Theres no display panel, so if you want to find out disc running times and the like youll need to hit the Status button and view it onscreen. Theyre slow and uncooperative in places though, particularly when scrolling through pages of music tracks, for instance.If the picture isnt quite to your taste, theres a range of adjustments in the Options menu.Panasonic DMP-BDT260 PerformanceThe DMP-BDT260 does a faultless job of pulling pixels off a Blu-ray disc, resulting in stunning hi-def picture quality on your TV.
The silver top panel has a cheap plasticky feel and its so light were worried it might float away. Moving onto the Silicon Optix HQV disc, the DMP-BDT260 displays the torture tests with admirable stability.Its not a bad selection though. Its much easier to navigate and easier on the eye.
The Desolation of Smaug disc looks resplendent, bursting with crisp CG detail and natural looking colours. To be fair though, lightweight build quality is par for the course at this price so it would be churlish to judge it too harshly. Theres some flickering in the vertical striped boxes of the Film Resolution Loss test, but the jaggies and Video Resolution Loss tests look solid and stable, which suggests theres some decent video processing at play, despite its budget price tag.Panasonic DMP-BDT260: What’s it like to useLike Sony, Panasonic has taken an if it aint broke approach to the main menu, sticking with the same layout as the past few generations.
You can also stream videos, music and photos from devices PCs, NAS drives etc connected to your home network. When browsing DLNA menus or USB content, the displays are drab and simplistic large blocks of yellow on top of grey backgrounds but they get the job done.The remote sticks to the usual Panasonic blueprint, which means chunky rubber keys, foolproof labelling and an intuitive layout. So if youre after a Blu-ray deck for the bedroom or living room the DMP-BDT260 is a decent purchase, but you can get more for your money it might also be worth waiting to see what Panasonics step-up players have in store.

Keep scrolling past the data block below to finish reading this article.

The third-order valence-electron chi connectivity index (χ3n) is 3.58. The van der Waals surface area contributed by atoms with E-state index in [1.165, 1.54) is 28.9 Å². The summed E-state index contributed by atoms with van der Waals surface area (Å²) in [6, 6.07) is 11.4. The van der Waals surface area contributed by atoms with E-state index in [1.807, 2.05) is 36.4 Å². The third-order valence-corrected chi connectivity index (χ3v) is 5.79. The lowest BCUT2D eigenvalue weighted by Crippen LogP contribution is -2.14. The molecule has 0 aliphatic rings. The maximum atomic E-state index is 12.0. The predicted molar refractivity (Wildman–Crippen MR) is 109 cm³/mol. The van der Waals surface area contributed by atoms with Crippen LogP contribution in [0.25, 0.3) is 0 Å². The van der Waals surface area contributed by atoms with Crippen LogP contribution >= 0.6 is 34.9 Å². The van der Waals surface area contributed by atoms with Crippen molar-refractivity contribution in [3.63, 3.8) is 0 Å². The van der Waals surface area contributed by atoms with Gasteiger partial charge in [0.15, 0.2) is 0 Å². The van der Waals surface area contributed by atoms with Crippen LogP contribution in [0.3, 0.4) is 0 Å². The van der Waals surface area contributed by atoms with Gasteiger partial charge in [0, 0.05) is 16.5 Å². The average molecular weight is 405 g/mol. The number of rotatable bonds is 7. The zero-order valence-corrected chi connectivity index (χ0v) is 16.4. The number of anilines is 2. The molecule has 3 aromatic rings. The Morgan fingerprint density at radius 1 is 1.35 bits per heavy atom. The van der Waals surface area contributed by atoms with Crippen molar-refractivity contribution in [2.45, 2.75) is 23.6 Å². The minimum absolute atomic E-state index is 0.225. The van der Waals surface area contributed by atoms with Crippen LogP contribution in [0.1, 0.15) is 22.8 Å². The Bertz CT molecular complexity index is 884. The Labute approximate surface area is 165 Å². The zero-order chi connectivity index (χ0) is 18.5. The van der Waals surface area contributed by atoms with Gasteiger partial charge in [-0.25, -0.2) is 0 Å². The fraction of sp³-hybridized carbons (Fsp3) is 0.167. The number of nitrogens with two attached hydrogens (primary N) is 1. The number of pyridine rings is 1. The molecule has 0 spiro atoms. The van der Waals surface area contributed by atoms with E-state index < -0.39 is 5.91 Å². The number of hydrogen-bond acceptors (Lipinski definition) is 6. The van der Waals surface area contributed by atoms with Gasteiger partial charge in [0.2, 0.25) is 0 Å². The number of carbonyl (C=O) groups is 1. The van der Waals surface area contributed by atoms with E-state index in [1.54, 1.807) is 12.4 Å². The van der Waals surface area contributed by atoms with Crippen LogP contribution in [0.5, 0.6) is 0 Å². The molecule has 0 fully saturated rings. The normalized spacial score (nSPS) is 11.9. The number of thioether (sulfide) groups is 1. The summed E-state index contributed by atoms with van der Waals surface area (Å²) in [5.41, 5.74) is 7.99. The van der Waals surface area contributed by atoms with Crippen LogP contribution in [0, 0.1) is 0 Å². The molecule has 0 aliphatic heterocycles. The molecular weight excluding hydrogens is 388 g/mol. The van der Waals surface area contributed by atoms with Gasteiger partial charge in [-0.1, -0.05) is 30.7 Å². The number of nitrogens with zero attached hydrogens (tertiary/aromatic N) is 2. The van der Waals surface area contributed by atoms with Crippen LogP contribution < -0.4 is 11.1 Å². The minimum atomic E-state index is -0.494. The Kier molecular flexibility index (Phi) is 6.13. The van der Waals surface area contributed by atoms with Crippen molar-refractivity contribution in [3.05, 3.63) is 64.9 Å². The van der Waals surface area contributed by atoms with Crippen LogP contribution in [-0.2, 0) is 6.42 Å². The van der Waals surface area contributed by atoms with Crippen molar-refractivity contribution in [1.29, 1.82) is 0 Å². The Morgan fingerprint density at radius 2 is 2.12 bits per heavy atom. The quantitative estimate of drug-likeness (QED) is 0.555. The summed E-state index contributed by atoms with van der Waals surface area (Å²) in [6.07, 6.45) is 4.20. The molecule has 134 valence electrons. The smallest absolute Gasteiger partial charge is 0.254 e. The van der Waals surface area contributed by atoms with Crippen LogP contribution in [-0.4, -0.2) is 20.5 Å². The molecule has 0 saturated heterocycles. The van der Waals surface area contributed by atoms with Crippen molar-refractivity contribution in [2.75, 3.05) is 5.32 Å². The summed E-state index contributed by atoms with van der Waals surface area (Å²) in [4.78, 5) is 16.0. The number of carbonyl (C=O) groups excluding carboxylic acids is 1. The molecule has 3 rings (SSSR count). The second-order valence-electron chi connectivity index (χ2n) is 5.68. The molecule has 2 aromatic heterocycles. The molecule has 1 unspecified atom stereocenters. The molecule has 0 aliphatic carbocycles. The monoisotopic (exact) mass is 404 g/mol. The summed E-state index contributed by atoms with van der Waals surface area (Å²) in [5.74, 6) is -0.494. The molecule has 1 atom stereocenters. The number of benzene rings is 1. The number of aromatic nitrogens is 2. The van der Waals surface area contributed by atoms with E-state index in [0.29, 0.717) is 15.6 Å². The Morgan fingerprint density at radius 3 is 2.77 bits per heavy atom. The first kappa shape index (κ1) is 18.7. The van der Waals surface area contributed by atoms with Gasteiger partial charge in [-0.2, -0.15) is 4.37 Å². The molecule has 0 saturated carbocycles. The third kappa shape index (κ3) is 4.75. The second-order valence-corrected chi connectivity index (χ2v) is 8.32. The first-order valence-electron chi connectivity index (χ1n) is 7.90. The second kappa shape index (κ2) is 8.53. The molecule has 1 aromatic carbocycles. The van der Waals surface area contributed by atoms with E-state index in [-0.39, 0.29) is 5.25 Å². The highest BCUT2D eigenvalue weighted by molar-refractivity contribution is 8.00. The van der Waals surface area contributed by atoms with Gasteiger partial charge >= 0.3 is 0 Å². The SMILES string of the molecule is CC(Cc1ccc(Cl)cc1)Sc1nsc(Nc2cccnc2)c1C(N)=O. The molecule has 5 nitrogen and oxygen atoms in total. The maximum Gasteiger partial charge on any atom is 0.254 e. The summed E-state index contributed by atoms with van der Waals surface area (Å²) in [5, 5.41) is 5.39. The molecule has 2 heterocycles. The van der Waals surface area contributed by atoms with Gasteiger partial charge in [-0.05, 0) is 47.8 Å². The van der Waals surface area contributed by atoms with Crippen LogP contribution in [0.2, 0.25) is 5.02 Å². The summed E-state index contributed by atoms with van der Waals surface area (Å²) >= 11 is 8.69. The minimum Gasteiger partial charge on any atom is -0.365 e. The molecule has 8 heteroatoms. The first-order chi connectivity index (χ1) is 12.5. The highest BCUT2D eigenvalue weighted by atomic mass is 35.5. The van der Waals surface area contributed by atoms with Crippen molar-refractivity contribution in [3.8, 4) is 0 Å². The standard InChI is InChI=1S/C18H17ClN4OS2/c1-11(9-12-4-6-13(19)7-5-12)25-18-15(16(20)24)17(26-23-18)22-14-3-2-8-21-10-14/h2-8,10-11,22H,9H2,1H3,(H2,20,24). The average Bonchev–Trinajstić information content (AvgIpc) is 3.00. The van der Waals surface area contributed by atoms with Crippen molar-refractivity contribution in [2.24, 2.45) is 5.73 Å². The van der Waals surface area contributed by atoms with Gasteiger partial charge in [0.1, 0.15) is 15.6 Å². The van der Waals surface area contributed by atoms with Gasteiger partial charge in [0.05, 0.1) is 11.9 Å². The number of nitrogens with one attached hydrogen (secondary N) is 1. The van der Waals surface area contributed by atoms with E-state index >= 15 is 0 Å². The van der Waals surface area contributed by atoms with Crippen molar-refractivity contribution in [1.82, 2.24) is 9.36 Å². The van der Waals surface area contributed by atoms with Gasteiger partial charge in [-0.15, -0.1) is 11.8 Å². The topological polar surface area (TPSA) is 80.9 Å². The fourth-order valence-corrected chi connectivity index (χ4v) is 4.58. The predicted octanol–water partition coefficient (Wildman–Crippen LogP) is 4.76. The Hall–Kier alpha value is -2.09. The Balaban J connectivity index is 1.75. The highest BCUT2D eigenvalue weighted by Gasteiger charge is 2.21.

These include three presets Normal, Soft and Fine and a User mode that lets you adjust the levels of contrast, brightness, sharpness and colour.Should I buy the Panasonic DMP-BDT260The DMP-BDT260 is a solid Blu-ray player that ticks most of the boxes, but overall it falls short of the quality shown by the similarly-priced Sony BDP-S5200 and Samsung BD-H6500.Elsewhere the DMP-BDT260 offers decoding and bitstream output of Dolby True HD and DTS HD Master Audio, plus a multi-user mode that lets different people tweak the look of the Home menu. Its also disappointing that our hi-def videos would only play in SD, and often froze when we tried to fast-forward them.
This is a case of quality over quantity, although ITV Player and 4oD would have made it even better. However, it does offer sparkling picture quality, a slick menu system and stylish looks. It handles MKV, XviD, AVCHD, MP4, AVI, JPEG, MP3, FLAC, AAC, WMA and LPCM.Panasonics latest budget Blu-ray player offers a cost-effective way of bringing hi-def movie playback and online content into your living room or bedroom.
Bright outdoor scenes obviously bring the biggest wow factor when Bilbo climbs the tree and looks across at Lake Town, the clarity and colour subtlety in the scenery is eye-popping but the deck also picks out all the shadow detail and shades of black in the gloomy surroundings of Dol Guldur.SEE ALSO: Samsung BD-H6500Panasonic DMP-BDT260 FeaturesThe DMP-BDT260s feature list is headlined by a range of Internet Apps, which Panasonic is no longer calling Viera Connect. Panasonic calls this a Multi-directional Visual Design, which means you get the benefit of the elegant styling no matter where youre sitting. Thank you for reading.